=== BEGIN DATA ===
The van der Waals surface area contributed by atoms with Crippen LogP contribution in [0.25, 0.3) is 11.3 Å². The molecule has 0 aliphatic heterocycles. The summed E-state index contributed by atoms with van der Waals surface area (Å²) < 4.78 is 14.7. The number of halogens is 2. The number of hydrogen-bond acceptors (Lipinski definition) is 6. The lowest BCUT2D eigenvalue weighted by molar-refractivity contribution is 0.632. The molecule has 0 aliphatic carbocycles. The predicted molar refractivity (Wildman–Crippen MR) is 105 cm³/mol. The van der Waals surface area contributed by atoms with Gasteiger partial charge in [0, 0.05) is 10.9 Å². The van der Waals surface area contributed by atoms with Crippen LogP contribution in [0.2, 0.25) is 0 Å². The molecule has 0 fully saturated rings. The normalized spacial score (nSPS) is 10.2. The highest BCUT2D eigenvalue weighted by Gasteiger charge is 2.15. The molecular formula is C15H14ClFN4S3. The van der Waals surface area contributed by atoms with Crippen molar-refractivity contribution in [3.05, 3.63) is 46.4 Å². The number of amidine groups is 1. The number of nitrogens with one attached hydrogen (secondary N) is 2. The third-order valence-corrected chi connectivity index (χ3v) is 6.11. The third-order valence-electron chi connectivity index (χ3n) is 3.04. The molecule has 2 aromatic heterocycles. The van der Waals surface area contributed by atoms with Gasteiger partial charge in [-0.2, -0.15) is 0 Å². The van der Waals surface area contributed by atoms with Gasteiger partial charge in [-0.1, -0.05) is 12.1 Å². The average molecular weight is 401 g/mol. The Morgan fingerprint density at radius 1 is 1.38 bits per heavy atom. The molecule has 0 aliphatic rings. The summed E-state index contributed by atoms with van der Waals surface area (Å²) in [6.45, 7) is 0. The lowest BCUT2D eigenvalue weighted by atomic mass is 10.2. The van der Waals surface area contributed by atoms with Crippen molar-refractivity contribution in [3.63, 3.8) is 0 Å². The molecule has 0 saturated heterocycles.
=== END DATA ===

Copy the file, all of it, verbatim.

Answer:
The van der Waals surface area contributed by atoms with Crippen LogP contribution in [0.25, 0.3) is 11.3 Å². The molecule has 0 aliphatic heterocycles. The summed E-state index contributed by atoms with van der Waals surface area (Å²) < 4.78 is 14.7. The number of halogens is 2. The number of hydrogen-bond acceptors (Lipinski definition) is 6. The lowest BCUT2D eigenvalue weighted by molar-refractivity contribution is 0.632. The molecule has 0 aliphatic carbocycles. The predicted molar refractivity (Wildman–Crippen MR) is 105 cm³/mol. The van der Waals surface area contributed by atoms with Gasteiger partial charge in [0, 0.05) is 10.9 Å². The van der Waals surface area contributed by atoms with Crippen LogP contribution in [0.2, 0.25) is 0 Å². The molecule has 0 fully saturated rings. The normalized spacial score (nSPS) is 10.2. The highest BCUT2D eigenvalue weighted by Gasteiger charge is 2.15. The molecular formula is C15H14ClFN4S3. The van der Waals surface area contributed by atoms with Crippen molar-refractivity contribution in [3.05, 3.63) is 46.4 Å². The number of amidine groups is 1. The number of nitrogens with one attached hydrogen (secondary N) is 2. The third-order valence-corrected chi connectivity index (χ3v) is 6.11. The third-order valence-electron chi connectivity index (χ3n) is 3.04. The molecule has 2 aromatic heterocycles. The van der Waals surface area contributed by atoms with Gasteiger partial charge in [-0.2, -0.15) is 0 Å². The van der Waals surface area contributed by atoms with Gasteiger partial charge in [-0.1, -0.05) is 12.1 Å². The average molecular weight is 401 g/mol. The Morgan fingerprint density at radius 1 is 1.38 bits per heavy atom. The molecule has 0 aliphatic rings. The summed E-state index contributed by atoms with van der Waals surface area (Å²) in [6.45, 7) is 0. The lowest BCUT2D eigenvalue weighted by atomic mass is 10.2. The van der Waals surface area contributed by atoms with Crippen molar-refractivity contribution in [3.63, 3.8) is 0 Å². The molecule has 0 saturated heterocycles.